“We’re going to look at it—rather than looking at it as being in Central Command, or being in Pacific Command, or somewhere around the globe—now we’re gonna look at it as what if we had to operate right here in a true biological warfare environment on the 177th Fighter Wing proper, defend it in three dimensions, and then go out and do our mission from our local base,” Everman said. “And you really can’t write the script any better than in a biologically contested environment, which is the world that we live in, day in and day out right now.”
Like the 177th, the 3rd Wing at Joint Base Elmendorf-Richardson, Alaska, stands alert to protect the homeland. Indeed, the wing’s F-22s launched several times in response to Russian aircraft encroaching on Alaska’s airspace this past spring and summer. The wing has adjusted daily operations and worked with social distancing to safely keep pilots on alert, and in May, joined with the Air National Guard’s 176th Wing at JBER to launch 26 F-22s, two C-12s, two C-130s, two E-3 Sentrys, and three C-17s in a giant “Moose Walk” to demonstrate readiness. Pilots and maintainers worked through distancing and PPE requirements, along with the need to sterilize cockpits, to conduct the event.
“The message is that we’re ready—we’ve always been ready,” said 3rd Wing Commander Col. Robert Davis in an Air Force Magazine interview. “And the challenges associated with COVID-19 have not prevented us from being ready to defend the nation in our NORAD alert mission, or to be able to project air power, to deliver air power to combatant commanders.”
The “Moose Walk”—an Alaskan tweak to the more familiar “Elephant Walk”—was the first major exercise for JBER in the COVID-19 environment. The wing does CBRN-related training events on a “routine basis,” Davis said, and while recent training was canceled as the pandemic began, the wing is rescheduling to train “some of the CBRN skills” soon.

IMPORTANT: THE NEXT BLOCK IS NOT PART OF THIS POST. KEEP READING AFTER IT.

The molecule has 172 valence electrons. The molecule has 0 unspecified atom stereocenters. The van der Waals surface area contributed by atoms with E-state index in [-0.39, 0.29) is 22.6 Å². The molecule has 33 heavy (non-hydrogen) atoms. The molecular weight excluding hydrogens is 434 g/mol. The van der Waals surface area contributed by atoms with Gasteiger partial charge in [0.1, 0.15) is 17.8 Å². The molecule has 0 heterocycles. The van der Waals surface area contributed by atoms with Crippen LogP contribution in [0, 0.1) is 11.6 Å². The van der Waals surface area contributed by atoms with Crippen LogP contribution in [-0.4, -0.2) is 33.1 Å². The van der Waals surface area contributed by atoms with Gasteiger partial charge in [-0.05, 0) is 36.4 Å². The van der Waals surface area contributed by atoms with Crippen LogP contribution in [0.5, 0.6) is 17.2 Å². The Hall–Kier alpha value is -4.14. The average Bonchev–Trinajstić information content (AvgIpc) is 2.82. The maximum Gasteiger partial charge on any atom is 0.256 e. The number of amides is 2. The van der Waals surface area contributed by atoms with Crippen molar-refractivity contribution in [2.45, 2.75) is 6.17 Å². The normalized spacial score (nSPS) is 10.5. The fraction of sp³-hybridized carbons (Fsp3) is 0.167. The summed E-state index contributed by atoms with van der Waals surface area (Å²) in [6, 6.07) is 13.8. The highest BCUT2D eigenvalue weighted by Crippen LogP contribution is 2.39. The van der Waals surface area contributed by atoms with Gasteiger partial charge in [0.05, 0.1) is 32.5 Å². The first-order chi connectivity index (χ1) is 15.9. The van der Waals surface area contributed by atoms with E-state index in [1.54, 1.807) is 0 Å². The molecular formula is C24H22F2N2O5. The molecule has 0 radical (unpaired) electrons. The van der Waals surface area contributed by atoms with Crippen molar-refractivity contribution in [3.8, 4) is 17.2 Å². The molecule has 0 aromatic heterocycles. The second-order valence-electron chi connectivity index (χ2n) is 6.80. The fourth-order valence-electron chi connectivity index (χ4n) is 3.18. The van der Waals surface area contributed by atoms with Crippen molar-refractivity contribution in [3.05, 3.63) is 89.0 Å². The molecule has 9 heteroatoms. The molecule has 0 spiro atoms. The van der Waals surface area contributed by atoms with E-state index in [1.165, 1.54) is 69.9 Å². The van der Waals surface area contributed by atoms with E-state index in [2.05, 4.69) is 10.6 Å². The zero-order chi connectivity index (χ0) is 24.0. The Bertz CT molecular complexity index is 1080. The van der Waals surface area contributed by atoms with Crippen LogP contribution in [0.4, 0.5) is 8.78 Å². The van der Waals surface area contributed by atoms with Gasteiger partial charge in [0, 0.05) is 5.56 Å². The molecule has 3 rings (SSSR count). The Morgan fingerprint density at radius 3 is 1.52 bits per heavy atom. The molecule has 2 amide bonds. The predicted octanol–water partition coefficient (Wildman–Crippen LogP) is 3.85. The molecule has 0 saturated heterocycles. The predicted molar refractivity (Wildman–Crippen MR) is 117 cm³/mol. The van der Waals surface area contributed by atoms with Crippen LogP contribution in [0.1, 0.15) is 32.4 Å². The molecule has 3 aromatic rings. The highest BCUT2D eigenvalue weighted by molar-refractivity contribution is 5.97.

The 176th Wing has kept track of COVID-19 impacts to its operations, relative to operating in the CBRN threat environment, said Wing Commander Col. Anthony Stratton .
“COVID is, to a lesser degree, very similar to how we operate in a chemical and biological environment,” he explained. “In that environment we typically double the amount of time that it takes us to do a task, just as our base-level planning factor.” Every step needed to generate a sortie—supply, fuel, operations, and maintenance —had to work through the complications imposed by requiring PPE and social distancing in setting up the Moose Walk.
“We want to illustrate to anybody that’s out there, that may be considering that our combat capability or capacity to generate [air power might be] … degraded due to COVID: That’s absolutely not the case,” Stratton said.
Out in the Pacific
Pacific Air Forces is planning to focus on CBRN and potential outbreaks in multinational training exercises. Future training events in 2021 and 2022 with the Philippines and Thailand will focus on the CBRN threat, applying lessons from the COVID-19 experience, including aeromedical evacuation.
Air Mobility Command is applying its CBRN training experience to its COVID-19 response.
“AMC wings have been conducting local, large-scale exercises that emphasize ATSO skills, including proficiency in MOPP levels and use of personal protective equipment,” AMC spokeswoman Capt. Nicole Ferrara said in a statement. “Now, AMC is applying these skills to the current operating environment, to help mitigate the threat posed by coronavirus.”
For example, the day after Goldfein’s letter, McConnell Air Force Base, Kan., assigned a KC-46 aircrew to test the aircraft’s intercom voice communications while wearing chem-bio flight gear. Engineers from Edwards Air Force Base, Calif., remotely monitored the test, collecting data with which to create TTPs [tactics, techniques, and procedures] for operating the aircraft in a CBRN environment.
The command hosts its premier exercise, Mobility Guardian, every two years, and trained extensively for a CBRN environment in 2019, including decontamination procedures. The command is planning more of that for its next event scheduled for summer 2021.